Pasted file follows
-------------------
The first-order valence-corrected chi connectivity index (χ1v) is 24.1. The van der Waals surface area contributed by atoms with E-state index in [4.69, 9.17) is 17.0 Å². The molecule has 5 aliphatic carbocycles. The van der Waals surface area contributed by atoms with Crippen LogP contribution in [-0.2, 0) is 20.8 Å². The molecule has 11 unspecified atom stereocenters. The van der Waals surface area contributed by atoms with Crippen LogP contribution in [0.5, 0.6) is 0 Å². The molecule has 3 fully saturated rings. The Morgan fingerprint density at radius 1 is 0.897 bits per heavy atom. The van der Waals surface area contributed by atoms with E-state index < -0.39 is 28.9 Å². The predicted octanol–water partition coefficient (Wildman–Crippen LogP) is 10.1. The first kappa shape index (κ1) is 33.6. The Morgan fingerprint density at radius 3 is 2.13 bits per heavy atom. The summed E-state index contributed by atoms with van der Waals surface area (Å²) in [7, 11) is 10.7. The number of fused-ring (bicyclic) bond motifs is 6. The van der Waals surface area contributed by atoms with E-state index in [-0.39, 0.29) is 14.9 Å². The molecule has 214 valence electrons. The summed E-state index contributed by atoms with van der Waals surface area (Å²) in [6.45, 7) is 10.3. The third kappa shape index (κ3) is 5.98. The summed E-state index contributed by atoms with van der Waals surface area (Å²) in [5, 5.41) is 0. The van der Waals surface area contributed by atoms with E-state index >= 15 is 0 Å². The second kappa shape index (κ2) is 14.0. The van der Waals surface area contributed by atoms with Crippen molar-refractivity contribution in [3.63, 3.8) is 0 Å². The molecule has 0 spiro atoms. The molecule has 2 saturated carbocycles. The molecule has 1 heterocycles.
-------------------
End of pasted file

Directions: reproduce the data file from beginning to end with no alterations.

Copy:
The first-order valence-corrected chi connectivity index (χ1v) is 24.1. The van der Waals surface area contributed by atoms with E-state index in [4.69, 9.17) is 17.0 Å². The molecule has 5 aliphatic carbocycles. The van der Waals surface area contributed by atoms with Crippen LogP contribution in [-0.2, 0) is 20.8 Å². The molecule has 11 unspecified atom stereocenters. The van der Waals surface area contributed by atoms with Crippen LogP contribution in [0.5, 0.6) is 0 Å². The molecule has 3 fully saturated rings. The Morgan fingerprint density at radius 1 is 0.897 bits per heavy atom. The van der Waals surface area contributed by atoms with E-state index < -0.39 is 28.9 Å². The predicted octanol–water partition coefficient (Wildman–Crippen LogP) is 10.1. The first kappa shape index (κ1) is 33.6. The Morgan fingerprint density at radius 3 is 2.13 bits per heavy atom. The summed E-state index contributed by atoms with van der Waals surface area (Å²) in [7, 11) is 10.7. The number of fused-ring (bicyclic) bond motifs is 6. The van der Waals surface area contributed by atoms with E-state index in [-0.39, 0.29) is 14.9 Å². The molecule has 214 valence electrons. The summed E-state index contributed by atoms with van der Waals surface area (Å²) in [6.45, 7) is 10.3. The third kappa shape index (κ3) is 5.98. The summed E-state index contributed by atoms with van der Waals surface area (Å²) in [5, 5.41) is 0. The van der Waals surface area contributed by atoms with E-state index >= 15 is 0 Å². The second kappa shape index (κ2) is 14.0. The van der Waals surface area contributed by atoms with Crippen molar-refractivity contribution in [3.63, 3.8) is 0 Å². The molecule has 0 spiro atoms. The molecule has 2 saturated carbocycles. The molecule has 1 heterocycles.